If you could have a dinner party and invite anyone dead or alive, who would you ask?
I’d invite saintly people in hopes that some of their sanctity would rub off on me. Adam and Eve, Moses, King David, Benjamin, Mother Mary, Jesus, St. Peter, St. Francis of Assisi and St. Teresa of Avila would be there. So would Pope John Paul the Second. I have a potty mouth, so I’d have to watch my language. I’d also invite my parents, my grandparents, my Great Aunt Josie, Mark Twain, Abraham Lincoln and Elvis Presley.
When you are not writing, how do you like to relax?
The ideal answer would be to say that I exercise or volunteer at a soup kitchen, but that would be a lie. I eat, nap, read, talk on the phone, take a walk down the lane or watch television. Isn’t that what normal people do to relax?
Do you have any tips on how writers can relax?
No, because it’s too personal a thing. What’s relaxing for some will be stressful to others. I have a friend who cleans her house to relax. Looks like self-inflicted torture to me, but whatever floats your boat. Each person has to find his or her own way to decompress.
How often do you write? And when do you write?
I’m an opportunist. There’s no particular time schedule. I work it around other priorities like helping with homework, driving kids to after school activities, and my own obligations.
In reality, a lot of the ground work for my novels takes place before I ever sit down at the computer. As I’m driving, making dinner, and so on, new plots and scenes take shape in my head. When I start to type, half the story is already there. All I have to do is get it down on paper and fill in the blank spaces.
Once I’m at the computer, I have to be careful not to allow myself to become distracted. There are so many fun and interesting things to do on the internet. It’s too easy to fritter away the day on unproductive activities. YouTube is the devil’s workshop, LOL.
Do you have an organized process or tips for writing well? Do you have a writing schedule?
I start out semi-organized. There’s a one or two page outline, which establish the major elements of the story: point of view, characters, plot, conflict and setting. I usually don’t stray very far from the major elements. Plot is another story. I try to follow the outline, but there comes a point where the characters eventually take it in unexpected directions. Ultimately, the end product is usually not what I originally envisioned. It usually takes me two or three drafts to lay down all of these essentials elements.
The next phase is a little easier. This is where the story is analyzed with the eye of an interior decorator. The framework (essential elements) are in place. The walls have already been painted, the rugs rolled out, the cabinets installed and the furniture is set in place. Now, it’s ready for the accents. Foreshadowing, themes, character traits, motivation, and dialogue are the pillows, curtains, artwork and quilts of the story. When they work together in harmony, the house will feel cohesive. If they are absent, or mismatched, the house will feel disjointed.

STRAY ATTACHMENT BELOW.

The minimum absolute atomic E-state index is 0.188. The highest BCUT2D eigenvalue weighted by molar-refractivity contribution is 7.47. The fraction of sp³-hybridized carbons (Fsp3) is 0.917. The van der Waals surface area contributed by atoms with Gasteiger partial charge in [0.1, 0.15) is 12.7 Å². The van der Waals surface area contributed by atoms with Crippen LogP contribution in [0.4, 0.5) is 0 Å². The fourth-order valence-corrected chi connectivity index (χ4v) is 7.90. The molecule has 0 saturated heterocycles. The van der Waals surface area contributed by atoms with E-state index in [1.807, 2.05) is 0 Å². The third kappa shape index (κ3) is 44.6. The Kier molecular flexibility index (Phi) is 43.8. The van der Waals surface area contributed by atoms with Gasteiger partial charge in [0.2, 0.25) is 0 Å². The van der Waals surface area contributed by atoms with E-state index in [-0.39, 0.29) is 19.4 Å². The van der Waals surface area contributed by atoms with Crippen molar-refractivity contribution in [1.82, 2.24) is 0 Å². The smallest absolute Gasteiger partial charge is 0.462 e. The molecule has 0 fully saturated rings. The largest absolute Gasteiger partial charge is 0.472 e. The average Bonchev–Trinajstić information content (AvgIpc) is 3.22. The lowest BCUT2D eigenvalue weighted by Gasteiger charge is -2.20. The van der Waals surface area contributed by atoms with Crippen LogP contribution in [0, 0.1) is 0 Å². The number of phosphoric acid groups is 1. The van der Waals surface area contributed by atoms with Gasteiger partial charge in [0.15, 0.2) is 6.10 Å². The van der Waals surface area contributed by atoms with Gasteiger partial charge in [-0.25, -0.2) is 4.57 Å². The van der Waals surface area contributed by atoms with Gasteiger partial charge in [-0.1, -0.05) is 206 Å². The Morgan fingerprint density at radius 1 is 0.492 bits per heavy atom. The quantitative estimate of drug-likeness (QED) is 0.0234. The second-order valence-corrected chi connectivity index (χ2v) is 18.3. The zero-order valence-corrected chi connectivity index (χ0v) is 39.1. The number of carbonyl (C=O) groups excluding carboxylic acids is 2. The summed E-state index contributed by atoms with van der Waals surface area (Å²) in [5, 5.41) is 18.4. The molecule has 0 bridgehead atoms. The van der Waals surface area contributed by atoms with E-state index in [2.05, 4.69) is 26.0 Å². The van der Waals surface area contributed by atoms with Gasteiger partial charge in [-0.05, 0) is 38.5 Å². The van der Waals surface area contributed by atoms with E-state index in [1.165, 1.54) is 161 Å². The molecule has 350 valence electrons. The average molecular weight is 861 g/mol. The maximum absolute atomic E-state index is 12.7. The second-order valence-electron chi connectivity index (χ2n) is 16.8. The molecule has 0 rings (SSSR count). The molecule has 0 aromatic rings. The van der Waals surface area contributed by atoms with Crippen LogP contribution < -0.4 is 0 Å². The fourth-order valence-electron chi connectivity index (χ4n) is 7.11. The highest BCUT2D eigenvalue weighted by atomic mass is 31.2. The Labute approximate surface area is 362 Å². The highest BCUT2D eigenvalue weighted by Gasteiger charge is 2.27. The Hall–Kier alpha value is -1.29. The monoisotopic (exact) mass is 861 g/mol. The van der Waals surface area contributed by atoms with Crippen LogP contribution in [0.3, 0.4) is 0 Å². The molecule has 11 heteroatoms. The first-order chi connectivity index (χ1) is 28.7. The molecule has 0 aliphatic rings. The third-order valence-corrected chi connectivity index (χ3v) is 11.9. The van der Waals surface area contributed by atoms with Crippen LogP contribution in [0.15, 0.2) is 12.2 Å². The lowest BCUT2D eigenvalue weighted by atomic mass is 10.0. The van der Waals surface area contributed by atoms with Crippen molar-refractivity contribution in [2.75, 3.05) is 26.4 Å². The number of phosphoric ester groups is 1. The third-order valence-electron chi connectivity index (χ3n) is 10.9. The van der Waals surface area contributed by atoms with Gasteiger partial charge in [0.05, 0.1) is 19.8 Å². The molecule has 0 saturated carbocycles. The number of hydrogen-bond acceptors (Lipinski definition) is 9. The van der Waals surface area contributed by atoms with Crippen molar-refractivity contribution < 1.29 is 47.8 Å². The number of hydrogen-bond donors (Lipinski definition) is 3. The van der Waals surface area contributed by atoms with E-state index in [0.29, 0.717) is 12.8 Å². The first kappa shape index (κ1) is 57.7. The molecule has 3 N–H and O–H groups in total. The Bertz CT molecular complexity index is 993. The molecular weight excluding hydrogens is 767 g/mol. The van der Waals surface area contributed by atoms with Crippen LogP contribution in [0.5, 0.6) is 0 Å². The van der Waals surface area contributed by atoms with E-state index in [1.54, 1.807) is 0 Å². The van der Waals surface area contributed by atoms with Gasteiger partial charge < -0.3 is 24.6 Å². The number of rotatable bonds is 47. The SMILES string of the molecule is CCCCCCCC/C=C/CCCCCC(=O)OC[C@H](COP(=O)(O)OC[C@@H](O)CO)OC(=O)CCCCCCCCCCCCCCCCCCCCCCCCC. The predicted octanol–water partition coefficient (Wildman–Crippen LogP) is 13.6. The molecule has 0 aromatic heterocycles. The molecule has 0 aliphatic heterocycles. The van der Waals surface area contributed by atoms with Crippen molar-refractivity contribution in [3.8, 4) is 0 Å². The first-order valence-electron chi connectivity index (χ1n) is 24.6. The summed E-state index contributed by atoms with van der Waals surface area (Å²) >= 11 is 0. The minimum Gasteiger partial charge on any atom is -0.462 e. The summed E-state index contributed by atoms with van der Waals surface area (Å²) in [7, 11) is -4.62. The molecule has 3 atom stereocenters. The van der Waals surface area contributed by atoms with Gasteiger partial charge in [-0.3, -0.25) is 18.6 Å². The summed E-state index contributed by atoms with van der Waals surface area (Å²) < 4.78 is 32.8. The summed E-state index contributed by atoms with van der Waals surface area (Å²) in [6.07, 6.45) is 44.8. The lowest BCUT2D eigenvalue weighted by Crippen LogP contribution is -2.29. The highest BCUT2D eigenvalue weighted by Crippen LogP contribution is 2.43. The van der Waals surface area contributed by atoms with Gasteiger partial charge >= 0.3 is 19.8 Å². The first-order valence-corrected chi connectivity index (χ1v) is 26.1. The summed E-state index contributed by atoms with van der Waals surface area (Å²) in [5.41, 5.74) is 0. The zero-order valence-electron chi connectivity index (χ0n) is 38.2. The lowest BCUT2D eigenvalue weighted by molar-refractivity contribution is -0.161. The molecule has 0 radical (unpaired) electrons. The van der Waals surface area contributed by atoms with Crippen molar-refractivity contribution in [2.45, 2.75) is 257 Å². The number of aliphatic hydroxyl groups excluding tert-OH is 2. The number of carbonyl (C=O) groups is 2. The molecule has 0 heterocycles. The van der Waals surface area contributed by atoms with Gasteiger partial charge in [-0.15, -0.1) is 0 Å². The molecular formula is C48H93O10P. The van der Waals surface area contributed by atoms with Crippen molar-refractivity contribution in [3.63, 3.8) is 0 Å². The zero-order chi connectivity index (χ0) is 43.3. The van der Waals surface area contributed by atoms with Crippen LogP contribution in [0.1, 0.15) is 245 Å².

The final draft is where I ruthlessly gut my story, hacking away scenes that seemed important when I wrote them, but turned out to be dead ends to nowhere. If I neglect this phase, the story will drag. I like to read fast paced books, so I strive to write them that way as well. If a scene doesn’t move the plot forward, it’s in the way. Get rid of it. The process takes me months and months, sometimes years.
Sometimes it’s so hard to keep at it - What keeps you going?
What do you hope people will take away from your writing? How will your words make them feel?
My goal is to entertain people. I invite readers to apply their own understanding of the characters and events as presented. If someone finishes one of my stories and it leaves them wanting to dive deeper into my fictional world, then I’ve accomplished my goal. I hope my words make them feel a wide range of emotions, no specific one stands out above the other.
After living in a posh underground shelter his entire life, Lars Steelsun is plunged headfirst into a mind-blowing adventure on the surface of the Earth. As Lars and his displaced bunker mates are led across the grasslands by Mayor Wakeland, a man of questionable sanity who claims to talk with God, they discover a primitive world where human beings are no longer welcome. Even more mystifying is the emergence of new senses and abilities from within.
Learning to use them has become a priority, but his biggest challenge comes from the vivacious Josie Albright. Her lust for glory is going to get them both into trouble. Sparks fly when her gung ho ways clash with his cautious personality. Can they overcome their differences to find love and a homeland for their people?
May not be suitable for younger readers.
Contains mild profanity, sexual situations (infrequent), and violence.
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Genre - Epic Fantasy
Rating – R
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